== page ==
Consideration of Gurdjieff's music begins with grateful tribute to his loyal and gifted amanuensis, the classically trained Russian musician Thomas Alexandrovitch de Hartmann (1886-1956). Although de Hartmann generously insisted, 'It is not "my music". It is his. I have only picked up the master's handkerchief ', it was he who arranged, scored and first played, the compositions which Gurdjieff inspired and indicated in essence. Gurdjieff, although not a proficient instrumentalist, variously attempted the piano, the mouth-organ, the guitar, and the portative organ on which, particularly in old age, he extemporised. He could score sufficiently to indicate the key signature and the fundamental melody. Altogether he commanded sufficient means to superintend a collaboration which Laurence Rosenthal has called 'unique in the history of music'.
Gurdjieff began his musical training as a choirboy in the cathedral of Kars, and was enthusiastic enough to seek (though unsuccessfully) entrée to the Archdeacon's choir in Tiflis. As an adult he acquired an intimate knowledge of Middle Eastern and Central Asian traditional and religious music. He also had an impressive command of Western speculative music and of 'mantric chanting'.
In all Gurdjieff composed around 200 pieces. Most of the Movements and ballet music were created in the early years of the Gurdjieff/de Hartmann relationship; most of the programme music (short descriptive pieces - tender, witty, elegiac, religious, humorous, etc.) in the period of intensive work between 29th July 1925 and 1 May 1927, when the collaboration ended. A third and scarcely precedented category is identifiable as 'ideological music'; for example, 'Holy Affirming, Holy Denying, Holy Reconciling' correlates musically the Law of Three and the Law of Seven.
None of these compositions is a slavish pastiche of ethnic music. Rather Gurdjieff transmutes and recanalises the subtle essence of an ancient tradition, delivering it to modern man as a summons to awaken and a support for his effort to be. Gurdjieff's determination to influence the West led him to express an œuvre redolent of Asia on that archetypally European instrument the pianoforte - to introduce the unknown in terms of the known. It is true that de Hartmann's specialisation (he studied piano under Annette Essipov, a teacher of Prokoviev and Schnabel) predicated his choice - but it is equally true that Gurdjieff chose de Hartmann, preferring him over Vladimir Pohl.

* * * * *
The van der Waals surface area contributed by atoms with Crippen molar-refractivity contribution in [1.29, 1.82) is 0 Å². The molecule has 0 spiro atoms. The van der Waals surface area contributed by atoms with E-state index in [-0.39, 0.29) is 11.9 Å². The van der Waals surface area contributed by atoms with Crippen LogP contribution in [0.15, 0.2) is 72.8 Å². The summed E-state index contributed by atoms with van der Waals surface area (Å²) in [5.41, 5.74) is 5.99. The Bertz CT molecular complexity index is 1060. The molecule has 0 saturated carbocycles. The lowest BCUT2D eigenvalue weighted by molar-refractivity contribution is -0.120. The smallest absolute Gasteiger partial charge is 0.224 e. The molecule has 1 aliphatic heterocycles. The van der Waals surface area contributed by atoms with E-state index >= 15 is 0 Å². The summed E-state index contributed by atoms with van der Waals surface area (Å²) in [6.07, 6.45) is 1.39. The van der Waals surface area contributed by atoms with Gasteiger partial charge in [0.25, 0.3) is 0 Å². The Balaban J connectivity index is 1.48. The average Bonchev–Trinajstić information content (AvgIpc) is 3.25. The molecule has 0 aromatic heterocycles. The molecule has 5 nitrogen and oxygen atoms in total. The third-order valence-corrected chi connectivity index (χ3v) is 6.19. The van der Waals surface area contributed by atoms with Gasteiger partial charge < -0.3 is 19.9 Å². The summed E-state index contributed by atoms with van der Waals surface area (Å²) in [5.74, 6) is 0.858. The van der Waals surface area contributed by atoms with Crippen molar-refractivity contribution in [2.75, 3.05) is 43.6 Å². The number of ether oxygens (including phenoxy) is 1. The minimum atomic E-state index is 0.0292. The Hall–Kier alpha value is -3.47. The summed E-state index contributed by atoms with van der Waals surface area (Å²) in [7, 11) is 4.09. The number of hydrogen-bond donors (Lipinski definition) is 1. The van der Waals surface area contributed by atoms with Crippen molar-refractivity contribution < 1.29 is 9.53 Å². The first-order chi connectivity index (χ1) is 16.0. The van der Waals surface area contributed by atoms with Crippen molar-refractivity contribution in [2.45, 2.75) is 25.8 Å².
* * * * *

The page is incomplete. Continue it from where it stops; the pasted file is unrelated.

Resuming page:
Emphatic rhythms feature strongly in Gurdjieff's music, especially in the men's movements. Further musicological analysis must begin by recognising the constraints inherent in Gurdjieff's choice of instrument. His rich melodies are evoked within predetermined harmonic schemes. Analysis will find strong emphasis on the tonic, and, since the music is largely modal, scant recourse to modulation. Rather we find a prevalence of grace notes which, gliding into the adjacent tone, somehow impart the taste of quarter-tones (unplayable per se on the piano). A characteristic feature is the elision from a semi-tone to a minor third; a favourite mode is D E F G A B flat C sharp D (sometimes the E is flat). Intriguingly, small recourse is had to the scale adduced in Gurdjieff's Law of Seven. (This is the modern major scale, an inversion of the Greek diatonic Dorian - E D C B A G F E - the mode operated by the Demiurge in Plato's Timaeus.)
Although the Gurdjieff/de Hartmann music is - as yet - seldom brought to life outside authentic Gurdjieffian circles, a representative introduction to the œuvre, re-recorded from tapes of de Hartmann's playing, is now available on compact disc and cassette from Triangle Records, Triangle Editions, Inc., P.O. Box 452, Lenox Hill Station, New York, New York 10021. The definitive edition of the piano scores is under publication in Germany by B. Schott's Söhne (which produced first editions of Mozart, Beethoven and Wagner), the last of four volumes being due in 1992. Serious musicologists are referred to the de Hartmann papers in the music library of Yale University.
© James Moore 1991
First published in Gurdjieff: the Anatomy of a Myth
and reproduced by kind permission of the author